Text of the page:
Indeed, one of the main forces behind the recent rise in conservative views – particularly on the issue of the size and role of government – is a widespread sense that the political system is fundamentally broken: Politicians on both sides of the aisle are seen as big spenders who are tools of special interests.
As a result, while the nation may be moving right in its attitudes about what government can and should do, it has also been moving away from traditional party loyalties. Many people are identifying themselves as conservatives first and Republicans (and to a lesser extent Democrats) second.
"One of the reasons you're seeing a more conservative attitude among conservatives is a belief that Washington and both parties have ignored their concerns," says Republican pollster Glen Bolger. "The spending continues to go up, the debt continues to go up. I think they're saying, 'Look, we're kind of getting tired of people saying, "Yeah, we hear you," and then doing nothing.' "
This sourness about government has led conservative activists to hold even Republican officials to more stringent tests – requiring them, for instance, to sign "no new tax" pledges. And increasingly, they are willing to challenge those politicians who fall short, pushing them further to the right.
In Hatch's case, he has been making notable efforts to shore up his conservative credentials. In recent months, he has renewed his push for a balanced budget amendment and introduced a measure that would prevent minors from traveling across state lines to get an abortion without parental consent. During the debate over the debt ceiling, he made a speech on the floor of the Senate arguing that the rich are shouldering an outsized portion of the tax burden: "The poor need jobs, and they also need to share some of the responsibility."
He has reversed his stance on a bill that would allow young illegal immigrants who grew up in the United States to pursue citizenship – a measure he had previously cosponsored with Mr. Kennedy – and he has said publicly that his vote for the financial bailout was a mistake.
"It might be true that Hatch did moderate a little bit – partly because he was in a position of responsibility and leadership that required that he be willing to talk to the other side. But he's certainly dialed that back in recent months," says Quin Monson, a political scientist at Brigham Young University. "In some ways, it's disappointing and sad that reaching across the aisle has become anathema to Republicans. It makes you wonder where it ends."
Mr. Russo, whose group, the Tea Party Express, has said it will not challenge Hatch, calls him a "stalwart conservative." "I think there's a 'slash and burn' mentality," he says about efforts on the right to unseat Hatch. "Some people have unreasonable views about how you get things done."
Yet it isn't just Republicans who are becoming more conservative about Washington's role. In its most recent biannual survey of political values and core attitudes, the Pew Research Center found that the most notable shift of late is that independent voters have taken "a turn to the right" on broader economic issues, including views of the social safety net and the government's effectiveness and scope. Pew found that the number of people who believe the government "should help more needy people even if it means going deeper into debt" has fallen to 48 percent overall, while among independents, it's down to 43 percent – a drop of 14 points since 2007.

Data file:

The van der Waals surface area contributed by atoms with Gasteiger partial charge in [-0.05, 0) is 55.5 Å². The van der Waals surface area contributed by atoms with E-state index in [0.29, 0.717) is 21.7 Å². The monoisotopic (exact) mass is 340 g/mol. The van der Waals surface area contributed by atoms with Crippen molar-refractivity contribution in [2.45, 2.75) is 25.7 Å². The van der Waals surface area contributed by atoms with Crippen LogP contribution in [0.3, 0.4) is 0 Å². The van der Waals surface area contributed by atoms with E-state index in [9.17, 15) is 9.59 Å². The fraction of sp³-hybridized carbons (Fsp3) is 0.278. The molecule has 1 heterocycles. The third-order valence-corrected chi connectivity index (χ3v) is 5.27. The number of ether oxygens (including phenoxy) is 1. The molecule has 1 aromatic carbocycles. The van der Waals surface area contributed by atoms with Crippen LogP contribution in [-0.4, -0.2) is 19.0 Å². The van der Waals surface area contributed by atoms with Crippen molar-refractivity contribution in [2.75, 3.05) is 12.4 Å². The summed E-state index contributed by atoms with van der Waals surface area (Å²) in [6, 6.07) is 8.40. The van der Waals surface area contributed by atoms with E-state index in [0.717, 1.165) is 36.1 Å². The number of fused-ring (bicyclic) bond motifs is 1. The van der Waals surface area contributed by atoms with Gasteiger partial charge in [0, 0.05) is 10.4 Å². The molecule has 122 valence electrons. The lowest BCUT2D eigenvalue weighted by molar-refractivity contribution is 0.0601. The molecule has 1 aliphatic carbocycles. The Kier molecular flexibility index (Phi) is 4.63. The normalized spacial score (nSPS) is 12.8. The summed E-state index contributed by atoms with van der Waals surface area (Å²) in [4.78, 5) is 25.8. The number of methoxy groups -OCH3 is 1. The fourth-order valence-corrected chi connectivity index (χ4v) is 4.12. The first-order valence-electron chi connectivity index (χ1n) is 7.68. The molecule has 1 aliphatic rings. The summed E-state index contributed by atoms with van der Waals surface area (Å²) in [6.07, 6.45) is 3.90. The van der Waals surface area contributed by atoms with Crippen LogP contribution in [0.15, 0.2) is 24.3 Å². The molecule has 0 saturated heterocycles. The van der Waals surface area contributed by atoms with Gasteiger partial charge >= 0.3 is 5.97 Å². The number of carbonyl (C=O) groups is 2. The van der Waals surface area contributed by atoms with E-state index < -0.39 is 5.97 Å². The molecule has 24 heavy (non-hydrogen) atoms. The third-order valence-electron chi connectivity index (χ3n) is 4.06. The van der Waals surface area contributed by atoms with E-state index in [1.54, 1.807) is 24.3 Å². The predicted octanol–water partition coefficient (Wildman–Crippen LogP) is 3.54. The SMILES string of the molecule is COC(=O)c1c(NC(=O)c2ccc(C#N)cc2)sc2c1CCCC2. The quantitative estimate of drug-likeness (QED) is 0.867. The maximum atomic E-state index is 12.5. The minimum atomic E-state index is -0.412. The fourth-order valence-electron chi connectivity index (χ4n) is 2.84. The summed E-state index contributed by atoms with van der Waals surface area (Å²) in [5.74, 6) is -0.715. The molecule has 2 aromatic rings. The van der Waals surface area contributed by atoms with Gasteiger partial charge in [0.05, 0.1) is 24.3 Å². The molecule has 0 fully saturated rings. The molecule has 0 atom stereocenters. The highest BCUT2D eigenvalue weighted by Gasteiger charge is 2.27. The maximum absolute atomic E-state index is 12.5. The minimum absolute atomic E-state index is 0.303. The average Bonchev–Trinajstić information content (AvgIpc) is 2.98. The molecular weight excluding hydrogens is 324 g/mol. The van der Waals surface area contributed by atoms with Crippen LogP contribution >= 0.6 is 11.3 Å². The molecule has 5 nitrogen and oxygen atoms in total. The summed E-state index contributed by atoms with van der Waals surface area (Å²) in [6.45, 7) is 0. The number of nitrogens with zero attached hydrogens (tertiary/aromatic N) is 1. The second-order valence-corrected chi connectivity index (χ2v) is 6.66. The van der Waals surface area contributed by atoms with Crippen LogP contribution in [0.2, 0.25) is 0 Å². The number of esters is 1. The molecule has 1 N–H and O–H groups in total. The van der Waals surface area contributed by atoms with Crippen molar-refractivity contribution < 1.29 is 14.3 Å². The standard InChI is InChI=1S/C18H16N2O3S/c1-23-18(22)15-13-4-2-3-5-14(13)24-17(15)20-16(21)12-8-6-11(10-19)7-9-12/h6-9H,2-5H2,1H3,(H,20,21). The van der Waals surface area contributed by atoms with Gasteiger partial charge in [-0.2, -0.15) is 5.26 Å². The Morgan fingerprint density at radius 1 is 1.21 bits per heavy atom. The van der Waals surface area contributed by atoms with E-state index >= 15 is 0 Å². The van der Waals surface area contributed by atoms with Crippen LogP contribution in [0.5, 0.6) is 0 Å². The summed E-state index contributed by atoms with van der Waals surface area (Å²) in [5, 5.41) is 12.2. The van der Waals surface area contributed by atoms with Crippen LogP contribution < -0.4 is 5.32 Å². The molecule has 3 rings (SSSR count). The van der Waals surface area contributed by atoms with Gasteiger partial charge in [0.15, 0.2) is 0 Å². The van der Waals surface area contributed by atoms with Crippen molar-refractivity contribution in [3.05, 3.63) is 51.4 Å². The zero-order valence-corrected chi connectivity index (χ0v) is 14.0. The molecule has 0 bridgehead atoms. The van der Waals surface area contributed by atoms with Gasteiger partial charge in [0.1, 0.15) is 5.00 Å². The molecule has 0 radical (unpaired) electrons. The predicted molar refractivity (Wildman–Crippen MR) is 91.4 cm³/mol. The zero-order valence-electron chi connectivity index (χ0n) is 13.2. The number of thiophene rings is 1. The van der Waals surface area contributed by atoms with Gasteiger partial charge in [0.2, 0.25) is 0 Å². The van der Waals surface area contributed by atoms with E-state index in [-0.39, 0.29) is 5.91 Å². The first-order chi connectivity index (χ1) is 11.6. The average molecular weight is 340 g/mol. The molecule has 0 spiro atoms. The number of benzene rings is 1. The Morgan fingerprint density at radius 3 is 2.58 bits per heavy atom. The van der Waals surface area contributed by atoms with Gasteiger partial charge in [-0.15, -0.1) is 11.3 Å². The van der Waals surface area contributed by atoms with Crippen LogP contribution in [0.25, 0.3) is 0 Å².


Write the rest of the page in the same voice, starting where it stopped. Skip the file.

"There's more concern about the debt, and distrust of government – and an unwillingness to use government to do things," says Andy Kohut, Pew's director. "We don't like the way we're bailing out banks, but we also don't like the way we're bailing out people who've taken out mortgages and can't afford them."
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Tough economic conditions may be another reason many people's attitudes are hardening about government. Studies, including one in 2010 by Peter Enns of Cornell University and Nathan Kelly of the University of Tennessee, found that when income inequality widens, both rich and poor Americans tend to grow more fiscally conservative.
During the liberal heyday of the 1930s and '40s, income inequality actually narrowed, and then remained relatively stable throughout the '50s and '60s. It wasn't until the '70s that it began widening, launching what liberal economist Paul Krugman has famously called "the Great Divergence." In 1976, the richest 1 percent of Americans took home 9 percent of the nation's total income; today, they are taking home 24 percent.
Mr. Enns and Mr. Kelly don't know exactly why lower-income voters tend to grow more fiscally conservative in response to inequality, but they speculate that one factor may be the media. The widening gap since the 1970s has been largely due to massive gains among the wealthy – and media narratives during this time probably emphasized stories of bootstrap "individualism."
In contrast, the decrease in inequality during the decades prior to the '70s was driven by income gains among the poor and may have generated news stories emphasizing the government's role in education and job creation. "This could explain why declining inequality up to the 1970s pushed public opinion in a liberal direction," they write – and why rising inequality in recent decades has shifted voters further to the right.